CLR has op costs of $18 per barrel plus finding of $10 in a reduced cost scenario, $30 per barrel all in to add reserves, BCEI is maybe $35 per b. There do seem to be companies that can breakeven at the $40 level and if the marginal barrel comes fromt the deep water or oil sands, maybe it's $60 to $80, would guess it's closer to $80. In that scenario, the top tier shale plays will continue to do well, core Bakken, Delaware Basin, North Midland Basin, EF oil window, Wattenberg, Seems the strategy should be to find the best, low cost operators in those plays, Bakken, EOG. Delaware, EOG, No Midland Basin, PXD, EF, EOG, Wattenberg, NBL, but more concentrated PDCE or BCEI. If you had to choose 4 co, EOG, PXD, NBL and throw in RRC to cover nat gas Appalachia, they have a $2.64 breakeven currently and costs are still going down. Seems if you have only one to buy for longer term, EOG still seems the choice.
Headline is "renowned" oil trader, I guess it must be true then. He does say that the oil sands and deep water will suffer more than the shales. Said cos can't cover cash op costs at $40, some of the better shales can keep on drilling at that price but they won't have the cash flow and balance sheets may be maxed for some. This guy was head of Phibro so he is probably one of the few that should be listened to.
Oil prices have almost bottomed out and “some recovery” is likely by the second half of the year as demand picks up, commodity hedge fund manager Andrew J. Hall told investors.
Crude could trade in the $40-a-barrel range in 2015, close to “an absolute price floor,” the head of Astenbeck Capital Management wrote in a Jan. 2 letter obtained by Bloomberg News. A significant amount of U.S. and Canadian production can’t cover the cash costs of operating at that price, he said.
“Oil prices will stay under pressure in 2015,” he wrote. “However, current prices are not sustainable in the longer term. The interplay between extreme weakness in the short term and the potential for supply shortfalls in the medium term should create attractive trading opportunities over the course of the coming 12 months.”
Looked at it, they will keep prod flat at arouns 42kboe/d, market value is $8 x 58mms, $460mm plus $270mm convert, $730mm market cap plus $1.2 billion net debt, $1.9 billion EV, prod of 42m boe/d, spend $600mm, EV of $2.3 B end of year, 45k boe/d end of year, $50k/b flowing. BCEI EV $2.1 B end of year, 42kboe/d, $50k/b flowing. The difference is BCEI is 65% oil and SN is maybe 45% oil. The cash margin should be better with BCEI. SN's EF assets include a big chunk in the condensate window. SN isn't a bad bet but still seems BCEI is a better one. SN's revenue per b dropped from $80s in 13 q3 to $50s in 14 q3 because of the lower oil cut. The production numbers, as I'm finding more and more, don't tell the whole story. The higher the oil cut, the larger the margin, the higher the IRRs. This doesn't give any credit to the TMS but not sure it's going to get much attention until oil gets back to $90 range, it could still be a good play but won't know with little drilling this year. Probably the reason Shell sold the Catarina asset because of the oil cut, not in the top tier. The geology makes the play. EOF is making great returns in the EF oil window. SN does have some of it .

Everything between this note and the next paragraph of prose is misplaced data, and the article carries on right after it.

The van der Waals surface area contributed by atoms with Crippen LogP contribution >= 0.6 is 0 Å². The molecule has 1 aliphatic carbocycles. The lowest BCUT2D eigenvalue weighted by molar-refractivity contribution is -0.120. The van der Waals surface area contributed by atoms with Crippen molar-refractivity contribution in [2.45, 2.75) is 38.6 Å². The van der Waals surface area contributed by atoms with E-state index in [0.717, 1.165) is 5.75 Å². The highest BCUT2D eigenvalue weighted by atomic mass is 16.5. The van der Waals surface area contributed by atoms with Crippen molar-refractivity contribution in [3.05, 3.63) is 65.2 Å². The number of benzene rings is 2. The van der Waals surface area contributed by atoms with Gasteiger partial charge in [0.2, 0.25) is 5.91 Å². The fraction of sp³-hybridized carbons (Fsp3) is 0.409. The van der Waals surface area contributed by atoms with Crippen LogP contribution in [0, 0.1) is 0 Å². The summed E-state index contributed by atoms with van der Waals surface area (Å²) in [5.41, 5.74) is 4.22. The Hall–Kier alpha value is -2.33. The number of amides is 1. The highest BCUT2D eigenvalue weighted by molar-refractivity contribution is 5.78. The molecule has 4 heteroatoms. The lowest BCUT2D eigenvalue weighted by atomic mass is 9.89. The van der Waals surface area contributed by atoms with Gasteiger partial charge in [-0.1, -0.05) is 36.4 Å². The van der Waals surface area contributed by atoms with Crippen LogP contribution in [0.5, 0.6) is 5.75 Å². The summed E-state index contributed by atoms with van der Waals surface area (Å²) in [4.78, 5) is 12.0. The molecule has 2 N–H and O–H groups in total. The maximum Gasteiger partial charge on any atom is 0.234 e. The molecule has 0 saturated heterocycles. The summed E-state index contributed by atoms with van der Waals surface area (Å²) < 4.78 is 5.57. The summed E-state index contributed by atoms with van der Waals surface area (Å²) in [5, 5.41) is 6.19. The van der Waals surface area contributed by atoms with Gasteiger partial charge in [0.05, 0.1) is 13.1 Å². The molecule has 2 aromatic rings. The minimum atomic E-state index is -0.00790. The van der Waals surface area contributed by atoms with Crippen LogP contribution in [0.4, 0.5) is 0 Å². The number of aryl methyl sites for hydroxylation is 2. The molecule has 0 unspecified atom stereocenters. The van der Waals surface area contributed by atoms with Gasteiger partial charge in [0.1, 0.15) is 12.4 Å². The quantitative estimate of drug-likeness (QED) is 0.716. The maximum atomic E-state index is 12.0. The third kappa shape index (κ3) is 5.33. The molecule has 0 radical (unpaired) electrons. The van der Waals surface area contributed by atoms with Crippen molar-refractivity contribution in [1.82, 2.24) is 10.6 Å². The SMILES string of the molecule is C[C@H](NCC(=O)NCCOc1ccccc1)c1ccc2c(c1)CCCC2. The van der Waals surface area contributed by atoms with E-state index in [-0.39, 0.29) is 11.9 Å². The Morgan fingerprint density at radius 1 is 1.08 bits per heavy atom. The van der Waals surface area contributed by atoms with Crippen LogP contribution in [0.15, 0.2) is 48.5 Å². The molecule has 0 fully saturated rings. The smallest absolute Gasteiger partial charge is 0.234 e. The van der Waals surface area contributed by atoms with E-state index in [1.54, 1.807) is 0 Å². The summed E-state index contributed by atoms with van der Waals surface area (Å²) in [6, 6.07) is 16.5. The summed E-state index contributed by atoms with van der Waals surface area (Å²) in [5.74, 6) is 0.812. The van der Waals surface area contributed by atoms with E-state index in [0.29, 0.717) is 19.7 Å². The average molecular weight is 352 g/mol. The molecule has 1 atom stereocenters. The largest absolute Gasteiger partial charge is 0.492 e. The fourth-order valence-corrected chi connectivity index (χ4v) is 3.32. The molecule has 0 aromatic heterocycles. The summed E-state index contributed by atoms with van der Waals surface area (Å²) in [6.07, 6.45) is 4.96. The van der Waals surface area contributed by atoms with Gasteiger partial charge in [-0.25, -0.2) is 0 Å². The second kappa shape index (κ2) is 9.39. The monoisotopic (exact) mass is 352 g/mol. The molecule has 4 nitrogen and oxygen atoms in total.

I owned it in the $30s, I think it is a good co. The TMS, at the time, I thought might be a viable play and thye play is probably toast. Will take a look again, they do have a good EF asset, their last acquisition there was a steal. Think it was a Shell sale.
2% interest rate and you can get a 5% yield from a pipeline co. I think this will end with a spectacular blowoff of equity prices, the market at 30x earnings or whatever. And then we have another 08 event. In energy sector, feels like one now but this has been in the making for a decade or more. Will be interesting to watch the next couple of years.
Jerry, have given that a lot of thought and not sure I can answer it except that interest rates are the tool of central bankers to control inflation and we don't have much. The German 10 yr was around .4% today. My thesis is that we are on the verge of maybe long term deflation. The factor that seems to be different from the past is technology, it is driving down the cost of almost everything. The technology of horizontal drilling and seismic has made dry holes a thing of the past. The TV I bought for a $1000 5 years ago can be purchased for $400 now. And who really needs a TV anymore, my kids don't have one. I suspect that rates get lower before something blows up. Probably the market rising to 25x plus earnings or something like that. In the meantime, we don't have wage inflation or commodity inflation. I think it's the Swiss that have negative interest rates, try to get your head around that and how it would affect behavior. If prices don't rise, you have no incentive to buy right away except that you have to pay for the privilege of holding cash. Think about a margin rate now, can get